Switching from PLA to ABS?
Switching from PLA to ABS?
I am designing and printing N scale (1:160) model railway items which I get nice detail on my MK3S+ with PLA and a 0.2 nozzle. So far, so good. Some of the items are quite fine and delicate at this scale.
I am finding that the PLA I am using (several different brands with their own peculiarities) is tending to go solid after a while which means that items that need to retain some springiness become too firm to do their duty. Not a major problem so far.
I am wondering:-
- if a switch from PLA to ABS might overcome the change in PLA's hardening?
- Would ABS prints be suitable for a fine (0.2mm) nozzle?
- Would ABS produce such fine detail?
- Are there any heatbed issues with the higher temperatures (apart from burning myself!)?
- Is the ABS colour spectrum like PLA and are there any problems with fading?
Advice would be useful before ordering reels of ABS.
Thanks in advance, Tony
Try PETG for flexibility - ABS is stiff as stiff can be.
If you need flexibility, ABS is not the way to go. It's hard - very hard - and has almost zero flex even in thin spots. Also, you can do the .2mm nozzle with PLA because it is a low temp material. ABS is printed at much higher temps - and will likely cause you heat dissipation related issues that you do not see in PLA.
Maybe you should try with PETG, which is more "flexible" than PLA -you can bend PETG a little (if part is thin enough). And btw. at least speaking for me, PETG is as easy to print as PLA. PETG doesn't need to be printed in enclosure (to prevent warping) and also doesn't produce smell during printing. I'm not paid for saying that, but I can really recommend Prusament PETG.
-I haven't tried smaller (than 0.4) nozzle, so I can't really say... some tuning would be necessary for sure. If I were you, I would try with 0.25 nozzle, because profile is already present in Prusa Slicer (that would make start easier).
-PETG is more prone to stringing than PLA, so details depend on good settings, I would say.
-for PETG, textured print sheet is recommended for optimal adhesion (I can confirm that) and bed temperature should be "only" 80-90°C.
-PETG exists in quite big varieties of colors (more that that's the case with ABS, I think).
-color fading... PLA, PETG and ABS aren't really UV resistant and they will fade over the time if exposed outside (I think PLA is the worst among these three). If UV resistance is important, then ASA should be used. Otherwise, ASA is similar to ABS -not flexible at all.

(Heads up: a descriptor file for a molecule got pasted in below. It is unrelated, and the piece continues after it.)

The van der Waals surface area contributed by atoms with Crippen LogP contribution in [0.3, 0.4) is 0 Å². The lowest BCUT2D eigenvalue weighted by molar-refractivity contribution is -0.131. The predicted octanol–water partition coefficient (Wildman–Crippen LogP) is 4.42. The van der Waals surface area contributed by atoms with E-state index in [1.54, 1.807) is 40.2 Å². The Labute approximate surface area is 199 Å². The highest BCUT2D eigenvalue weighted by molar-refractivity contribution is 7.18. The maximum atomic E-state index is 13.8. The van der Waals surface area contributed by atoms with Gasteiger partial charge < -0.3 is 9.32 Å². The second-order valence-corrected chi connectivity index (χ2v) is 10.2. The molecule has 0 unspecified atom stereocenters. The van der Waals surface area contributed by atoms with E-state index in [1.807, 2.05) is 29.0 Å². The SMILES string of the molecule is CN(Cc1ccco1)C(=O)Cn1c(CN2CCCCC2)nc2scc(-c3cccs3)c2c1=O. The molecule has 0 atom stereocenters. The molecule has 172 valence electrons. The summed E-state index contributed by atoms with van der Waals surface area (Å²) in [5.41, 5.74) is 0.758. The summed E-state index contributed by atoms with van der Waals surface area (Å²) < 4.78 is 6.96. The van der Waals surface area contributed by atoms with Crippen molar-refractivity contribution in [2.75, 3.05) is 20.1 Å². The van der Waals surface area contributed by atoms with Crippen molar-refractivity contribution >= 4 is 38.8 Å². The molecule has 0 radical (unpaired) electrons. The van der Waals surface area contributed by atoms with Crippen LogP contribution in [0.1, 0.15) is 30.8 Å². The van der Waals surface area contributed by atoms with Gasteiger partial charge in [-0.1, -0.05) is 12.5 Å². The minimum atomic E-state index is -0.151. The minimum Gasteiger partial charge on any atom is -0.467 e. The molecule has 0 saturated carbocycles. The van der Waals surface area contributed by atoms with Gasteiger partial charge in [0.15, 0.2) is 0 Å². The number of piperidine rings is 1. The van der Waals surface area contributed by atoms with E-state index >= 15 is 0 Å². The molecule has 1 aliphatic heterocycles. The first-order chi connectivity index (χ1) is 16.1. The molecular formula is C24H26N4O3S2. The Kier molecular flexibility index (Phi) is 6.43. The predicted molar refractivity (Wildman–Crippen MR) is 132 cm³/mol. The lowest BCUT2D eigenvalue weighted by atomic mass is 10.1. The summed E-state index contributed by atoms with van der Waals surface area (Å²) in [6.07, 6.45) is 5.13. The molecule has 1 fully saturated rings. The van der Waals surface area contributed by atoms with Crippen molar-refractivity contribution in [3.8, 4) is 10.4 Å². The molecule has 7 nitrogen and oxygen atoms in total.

In short, you should give PETG a try anyway. It's very usable material for various applications, i.e better temperature resistance than PLA, is less brittle than PLA and doesn't require special measures during printing. Important: you need a dryer if you plan to use it! But then, that's true for every filament.
Just crossed my mind... if you paint your models, then that could be a problem with PETG (I've heard) -maybe you'd need some coating first.
PETG it is then!
Thanks folks, I will order a small amount of PETG and give it a try. If it doesn't work, I won't have lost anything but if it does, I will then make the change for items that need to retain a modest amount of springiness. I could use any left over for spare parts for my older (discontinued!) non-Prusa printer. RAL7011 anyone?
Thanks again, Tony
Petg does not paint well
PETG does not paint or glue well, so carefull here.
You can try different pla like impact ir such. But for flex csn look into Nylon maybe.
PETG and paint
No 3D print paints well until it is coated with a primer. For PETG I use clear acrylic to seal the PETG print, let that dry and then it paints with ease (at least with acrylic air brush paints). Tempra paint may not stick well 😉
PETG and Paint
Thanks for your replies. Flex would not be rigid enough for the application I need. I am hoping that paint will not be necessary as the critical part for which I have ordered PETG comes in RAL7012. Glueing should not be necessary as the PETG parts should (hopefully) be a tight push fit into the slots provided as the PLA part is at present. Anyway I have to experiment. Hopefully a photo showing the object that needs a wee bit of springiness is at the lower left of the picture.
Switching from PLA to PETG
I have performed my first prints of the delicate parts as photo above. I have had a problem with the filament jamming in the PTFE tube (again) but that is probably due to me using my existing PLA settings adapted (0.2 nozzle and higher temperatures). I have since used the default ultrafine 0.05 with generic PETG and the o.25 nozzle settings which was a success with full detail in the print. Fit into the existing PLA parts is good and the PETG shows more robustness, can be superglued and seems to have better 'springiness' than PLA.
Thanks for the advice PrusaPeople.